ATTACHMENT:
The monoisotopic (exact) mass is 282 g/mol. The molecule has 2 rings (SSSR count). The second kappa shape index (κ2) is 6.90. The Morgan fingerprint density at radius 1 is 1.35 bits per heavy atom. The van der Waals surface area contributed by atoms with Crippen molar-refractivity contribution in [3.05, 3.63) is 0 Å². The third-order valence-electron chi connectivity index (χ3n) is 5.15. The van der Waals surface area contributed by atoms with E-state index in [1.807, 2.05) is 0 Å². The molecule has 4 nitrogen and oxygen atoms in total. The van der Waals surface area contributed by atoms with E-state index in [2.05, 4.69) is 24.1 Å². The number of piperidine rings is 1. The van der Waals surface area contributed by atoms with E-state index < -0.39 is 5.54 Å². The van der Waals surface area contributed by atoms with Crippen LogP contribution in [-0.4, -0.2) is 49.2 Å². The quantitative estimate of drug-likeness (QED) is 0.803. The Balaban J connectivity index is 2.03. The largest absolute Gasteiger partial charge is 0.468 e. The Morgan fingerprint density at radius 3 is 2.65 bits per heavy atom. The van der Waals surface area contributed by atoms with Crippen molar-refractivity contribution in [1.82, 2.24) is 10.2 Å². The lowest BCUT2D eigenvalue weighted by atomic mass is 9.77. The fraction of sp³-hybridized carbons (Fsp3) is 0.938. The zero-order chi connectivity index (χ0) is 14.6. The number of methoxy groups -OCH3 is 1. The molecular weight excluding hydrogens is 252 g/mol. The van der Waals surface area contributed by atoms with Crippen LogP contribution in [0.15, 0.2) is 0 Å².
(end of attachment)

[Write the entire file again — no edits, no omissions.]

The monoisotopic (exact) mass is 282 g/mol. The molecule has 2 rings (SSSR count). The second kappa shape index (κ2) is 6.90. The Morgan fingerprint density at radius 1 is 1.35 bits per heavy atom. The van der Waals surface area contributed by atoms with Crippen molar-refractivity contribution in [3.05, 3.63) is 0 Å². The third-order valence-electron chi connectivity index (χ3n) is 5.15. The van der Waals surface area contributed by atoms with E-state index in [1.807, 2.05) is 0 Å². The molecule has 4 nitrogen and oxygen atoms in total. The van der Waals surface area contributed by atoms with E-state index in [2.05, 4.69) is 24.1 Å². The number of piperidine rings is 1. The van der Waals surface area contributed by atoms with E-state index < -0.39 is 5.54 Å². The van der Waals surface area contributed by atoms with Crippen LogP contribution in [-0.4, -0.2) is 49.2 Å². The quantitative estimate of drug-likeness (QED) is 0.803. The Balaban J connectivity index is 2.03. The largest absolute Gasteiger partial charge is 0.468 e. The Morgan fingerprint density at radius 3 is 2.65 bits per heavy atom. The van der Waals surface area contributed by atoms with Crippen molar-refractivity contribution in [1.82, 2.24) is 10.2 Å². The lowest BCUT2D eigenvalue weighted by atomic mass is 9.77. The fraction of sp³-hybridized carbons (Fsp3) is 0.938. The zero-order chi connectivity index (χ0) is 14.6. The number of methoxy groups -OCH3 is 1. The molecular weight excluding hydrogens is 252 g/mol. The van der Waals surface area contributed by atoms with Crippen LogP contribution in [0.15, 0.2) is 0 Å².